When we think of religion, belief and faith we open ourselves to a mode of thinking which highlights the ‘individual’ along with their sense of self and strings together our collective similarities providing a space and vehicle for further and possible discussions around our differences as an opportunity for learning. Equally with the latter in mind, one must be mindful of the fact that students are perfectly within their rights to abstain from engaging in certain discussions that may infringe on their privacies, however, this raises questions about how we ensure that the classroom is a ‘safe space’ for all.
In the context of an art school/university religion, belief and faith serve an important role in the output of the work created by our students. Within my personal practice, I do not believe it to be possible to see or create art without feeling some form of emotion which is indirectly linked to religion, belief and faith in its broadest sense whether it be in support, a commentary or direct challenge of these modes.
In thinking of relation to how this may be applicable to my students, I believe this centres around the idea or rather so the acceptance and understanding that “one voice cannot drown the rest”. this draws direct parallels with conversations that are being had specifically within the context of museums and the ever-evolving dialogue between the institution (museum) and audience when thinking about how to tell stories of objects which are have their rightful places within other cultures which may be heavily influenced by a religion or belief which ultimately determines their significance.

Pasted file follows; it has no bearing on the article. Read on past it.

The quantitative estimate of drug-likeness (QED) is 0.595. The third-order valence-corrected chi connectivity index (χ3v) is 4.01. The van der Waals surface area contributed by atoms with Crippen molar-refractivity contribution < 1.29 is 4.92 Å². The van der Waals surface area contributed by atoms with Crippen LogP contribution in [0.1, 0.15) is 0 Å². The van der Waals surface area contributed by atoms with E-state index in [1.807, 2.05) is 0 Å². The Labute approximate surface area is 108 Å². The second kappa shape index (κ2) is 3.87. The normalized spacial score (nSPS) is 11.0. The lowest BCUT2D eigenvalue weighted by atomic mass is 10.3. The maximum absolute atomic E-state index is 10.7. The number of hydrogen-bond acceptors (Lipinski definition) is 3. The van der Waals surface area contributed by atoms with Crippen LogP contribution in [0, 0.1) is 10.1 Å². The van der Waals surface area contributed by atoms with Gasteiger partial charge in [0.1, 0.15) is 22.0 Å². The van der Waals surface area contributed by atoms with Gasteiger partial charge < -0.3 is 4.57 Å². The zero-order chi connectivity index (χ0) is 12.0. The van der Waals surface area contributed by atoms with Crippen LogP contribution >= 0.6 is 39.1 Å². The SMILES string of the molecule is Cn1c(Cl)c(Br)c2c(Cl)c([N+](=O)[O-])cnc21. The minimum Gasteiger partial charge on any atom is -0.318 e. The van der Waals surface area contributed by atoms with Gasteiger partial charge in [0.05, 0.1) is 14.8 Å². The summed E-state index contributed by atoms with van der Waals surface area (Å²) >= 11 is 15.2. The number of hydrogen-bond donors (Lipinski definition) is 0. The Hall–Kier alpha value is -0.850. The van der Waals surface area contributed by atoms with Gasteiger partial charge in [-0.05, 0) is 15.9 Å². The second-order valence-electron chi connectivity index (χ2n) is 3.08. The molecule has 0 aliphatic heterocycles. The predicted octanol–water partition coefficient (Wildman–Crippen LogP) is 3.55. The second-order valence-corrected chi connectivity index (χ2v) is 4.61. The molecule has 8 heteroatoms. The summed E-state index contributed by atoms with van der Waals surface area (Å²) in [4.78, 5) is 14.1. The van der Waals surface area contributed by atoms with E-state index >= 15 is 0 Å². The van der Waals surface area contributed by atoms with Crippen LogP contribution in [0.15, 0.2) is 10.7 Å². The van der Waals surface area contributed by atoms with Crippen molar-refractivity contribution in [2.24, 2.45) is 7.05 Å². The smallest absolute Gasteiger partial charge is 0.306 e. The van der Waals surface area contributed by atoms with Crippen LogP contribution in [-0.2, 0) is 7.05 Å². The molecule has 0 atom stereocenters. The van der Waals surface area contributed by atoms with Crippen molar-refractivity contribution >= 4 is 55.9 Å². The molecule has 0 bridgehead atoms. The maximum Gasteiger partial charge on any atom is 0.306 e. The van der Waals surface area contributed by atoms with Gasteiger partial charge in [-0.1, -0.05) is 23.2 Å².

Religion In Britain: Challenges in Higher Education
In reading the stimulus paper by Tariq Modood and Craig Calhoun it becomes clear that continual evolution is necessary to keep not just religion but also our societies alive. I think some of the most interesting themes to focus on in terms of how we view religion and the challenges it may face in Higher Education are the following; Western European moderate secularism, Multiculturalism, Minority Identities, The ‘vaguely Christian’ UK and Religion as a public good.